There was good news and bad news for the Revelstoke splash park group from Tuesday’s council meeting.
The good news is council chose Farwell Park as the location of the splash park. That means the group can start fundraising in earnest.
The bad news is that council voted to use a recirculating water system instead of a flow-through system, which means much higher upfront costs that the group will have to raise to build the splash park.
“It’s definitely going to tack on a few years to our anticipated timeline,” said Amanda Hathorn-Geary, the group’s leader, following council’s vote. “The goal was to have a one year approval process, one year of fundraising and the next year for implementation. With the doubling of cost, I don’t know.”
Council was presented with a report by Laurie Donato, the city’s director of parks, recreation and culture. In it she recommended Farwell Park be the approved location, and that council support the use of a recirculation system for the park.
On the location issue, the decision came to a matter of cost over location. While the report said Queen Elizabeth Park was a better location, the costs of building in Farwell Park would be about $200,000 cheaper.
Councillor Aaron Orlando, who chaired the city’s parks committee, added the pipes would have to be brought in from behind Revelstoke Secondary School, hence the high cost. Farwell Park, meanwhile, already has the infrastructure in place from the decommissioned wading pool.
There was little discussion about location, and Farwell Park was approved unanimously.
When it came time to vote on what water system, there was considerable debate.
A flow-through system simply takes water from the city’s water system and runs it through the park features and into the ground. The estimated cost of installing this system was $378,000, according to Donato’s report. The operating cost would be about $22,000 per year.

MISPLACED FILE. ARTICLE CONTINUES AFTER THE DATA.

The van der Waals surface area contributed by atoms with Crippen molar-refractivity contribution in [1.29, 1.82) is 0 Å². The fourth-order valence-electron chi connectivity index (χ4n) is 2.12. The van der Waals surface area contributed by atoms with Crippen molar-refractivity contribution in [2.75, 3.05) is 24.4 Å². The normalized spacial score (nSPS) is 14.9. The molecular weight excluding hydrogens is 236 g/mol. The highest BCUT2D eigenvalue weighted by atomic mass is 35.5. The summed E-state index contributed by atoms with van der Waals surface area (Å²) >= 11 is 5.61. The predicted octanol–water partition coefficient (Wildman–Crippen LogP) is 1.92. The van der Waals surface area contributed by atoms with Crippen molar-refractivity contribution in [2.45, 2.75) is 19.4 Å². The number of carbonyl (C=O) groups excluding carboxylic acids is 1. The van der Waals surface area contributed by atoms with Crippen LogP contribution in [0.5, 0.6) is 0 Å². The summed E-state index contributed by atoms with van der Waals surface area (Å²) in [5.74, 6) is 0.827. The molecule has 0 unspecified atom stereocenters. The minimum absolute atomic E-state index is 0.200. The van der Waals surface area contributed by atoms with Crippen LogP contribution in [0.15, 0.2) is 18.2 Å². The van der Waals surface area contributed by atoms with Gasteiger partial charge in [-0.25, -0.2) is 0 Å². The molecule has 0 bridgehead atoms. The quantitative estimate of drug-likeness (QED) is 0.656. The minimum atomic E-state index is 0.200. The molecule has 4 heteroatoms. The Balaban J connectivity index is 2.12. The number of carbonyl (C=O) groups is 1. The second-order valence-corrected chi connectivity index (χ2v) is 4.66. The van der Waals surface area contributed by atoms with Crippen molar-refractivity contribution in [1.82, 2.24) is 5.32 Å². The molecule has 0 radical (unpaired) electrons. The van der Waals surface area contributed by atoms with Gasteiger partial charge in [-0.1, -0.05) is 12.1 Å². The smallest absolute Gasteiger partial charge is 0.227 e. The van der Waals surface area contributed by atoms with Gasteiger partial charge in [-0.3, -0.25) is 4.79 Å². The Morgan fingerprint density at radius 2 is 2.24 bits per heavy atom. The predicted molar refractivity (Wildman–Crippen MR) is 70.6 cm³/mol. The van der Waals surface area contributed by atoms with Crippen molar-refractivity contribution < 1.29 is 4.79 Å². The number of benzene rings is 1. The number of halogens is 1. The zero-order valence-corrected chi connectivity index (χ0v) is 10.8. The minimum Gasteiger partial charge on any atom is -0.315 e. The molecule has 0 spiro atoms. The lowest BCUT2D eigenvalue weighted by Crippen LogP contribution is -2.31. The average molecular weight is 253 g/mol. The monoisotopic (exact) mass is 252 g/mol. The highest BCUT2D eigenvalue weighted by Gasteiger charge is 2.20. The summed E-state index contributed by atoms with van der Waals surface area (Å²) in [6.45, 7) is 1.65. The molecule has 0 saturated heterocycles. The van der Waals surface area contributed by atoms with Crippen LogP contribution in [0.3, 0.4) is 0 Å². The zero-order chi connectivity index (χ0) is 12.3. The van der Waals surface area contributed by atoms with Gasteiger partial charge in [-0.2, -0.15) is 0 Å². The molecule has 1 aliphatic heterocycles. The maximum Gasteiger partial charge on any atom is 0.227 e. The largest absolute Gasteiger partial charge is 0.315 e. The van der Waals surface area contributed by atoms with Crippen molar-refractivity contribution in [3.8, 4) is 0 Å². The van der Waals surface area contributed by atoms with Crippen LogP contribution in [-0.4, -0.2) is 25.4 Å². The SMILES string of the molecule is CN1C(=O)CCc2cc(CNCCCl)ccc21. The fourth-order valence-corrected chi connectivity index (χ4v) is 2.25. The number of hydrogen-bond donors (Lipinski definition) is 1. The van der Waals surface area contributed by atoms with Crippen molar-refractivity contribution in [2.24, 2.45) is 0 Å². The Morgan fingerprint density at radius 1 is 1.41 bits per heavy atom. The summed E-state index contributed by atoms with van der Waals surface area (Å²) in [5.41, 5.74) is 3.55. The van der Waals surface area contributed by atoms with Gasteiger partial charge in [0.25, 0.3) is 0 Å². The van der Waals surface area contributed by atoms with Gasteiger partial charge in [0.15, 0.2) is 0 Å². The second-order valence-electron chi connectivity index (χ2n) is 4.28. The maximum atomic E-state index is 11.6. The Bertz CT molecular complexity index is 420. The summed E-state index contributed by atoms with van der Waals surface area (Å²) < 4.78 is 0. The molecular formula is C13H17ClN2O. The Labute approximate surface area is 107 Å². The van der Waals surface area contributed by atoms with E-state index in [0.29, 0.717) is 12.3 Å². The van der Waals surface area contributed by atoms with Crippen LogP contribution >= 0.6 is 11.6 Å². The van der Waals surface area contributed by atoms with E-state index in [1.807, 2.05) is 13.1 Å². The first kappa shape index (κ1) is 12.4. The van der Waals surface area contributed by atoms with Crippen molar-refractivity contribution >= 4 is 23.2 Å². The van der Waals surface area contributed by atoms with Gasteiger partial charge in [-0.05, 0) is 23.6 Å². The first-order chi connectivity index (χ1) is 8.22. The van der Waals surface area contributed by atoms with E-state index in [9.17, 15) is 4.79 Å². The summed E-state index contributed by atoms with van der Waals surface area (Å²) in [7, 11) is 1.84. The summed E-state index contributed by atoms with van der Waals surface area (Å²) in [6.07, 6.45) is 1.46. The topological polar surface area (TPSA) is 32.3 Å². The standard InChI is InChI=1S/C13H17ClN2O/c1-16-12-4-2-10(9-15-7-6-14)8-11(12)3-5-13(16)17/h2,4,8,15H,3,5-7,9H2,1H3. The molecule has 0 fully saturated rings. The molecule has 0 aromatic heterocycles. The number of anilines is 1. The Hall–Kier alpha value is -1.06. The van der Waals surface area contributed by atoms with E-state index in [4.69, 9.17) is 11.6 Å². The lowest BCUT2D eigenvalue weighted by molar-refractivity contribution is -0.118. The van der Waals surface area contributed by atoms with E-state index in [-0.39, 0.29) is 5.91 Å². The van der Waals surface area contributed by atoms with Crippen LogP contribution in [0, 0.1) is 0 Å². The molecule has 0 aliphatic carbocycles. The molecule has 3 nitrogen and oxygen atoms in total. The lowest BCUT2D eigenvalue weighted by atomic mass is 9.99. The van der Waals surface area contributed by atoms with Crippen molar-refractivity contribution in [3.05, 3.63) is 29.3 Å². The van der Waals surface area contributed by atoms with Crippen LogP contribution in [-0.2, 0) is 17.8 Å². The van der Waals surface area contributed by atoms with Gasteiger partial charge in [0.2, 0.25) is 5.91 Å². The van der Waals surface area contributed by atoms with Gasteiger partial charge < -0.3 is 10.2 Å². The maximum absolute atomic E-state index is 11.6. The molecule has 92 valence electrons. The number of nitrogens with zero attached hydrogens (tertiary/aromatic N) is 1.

A recirculation system, which runs water through a reservoir where it is treated, would cost $615,000 to install and about $8,000 per year to run.
Donato’s report said the city should go with a recirculation system in order to conserve water. She wrote a flow-through system would contravene the city’s own bylaws and commitments to water conservation.
“The city currently implements water use restrictions during the summer months,” she wrote. “If council supports a flow through system for the splash park, council will need to consider how the splash park will be managed in light of the existing water restrictions.”
Mike Thomas, the city’s director of engineering, told council that the amount of water that would be used by a flow through system would be the equivalent of 75 single family homes.
“You also have to look at the opportunity cost on the water treatment plant,” he said. A flow-through system would mean that water couldn’t be used for other developments, he added.
Orlando was the only councillor to vote in favour of a flow-through system.
“My preference is for a flow-through system. I think that the cost (of a recirculation system) is prohibitive,” he said. “I am wondering if there isn’t some sort of other water conservation system that can be brought forward.”
Mayor Mark McKee said it wouldn’t be fair to put in a flow-through system that used more water when water restrictions were being put on residents.
“I like the idea of a flow through system but I think we have to lead the way for water conservation and where we’re going to be in the future,” he said. “We’re setting the wrong message out the community.”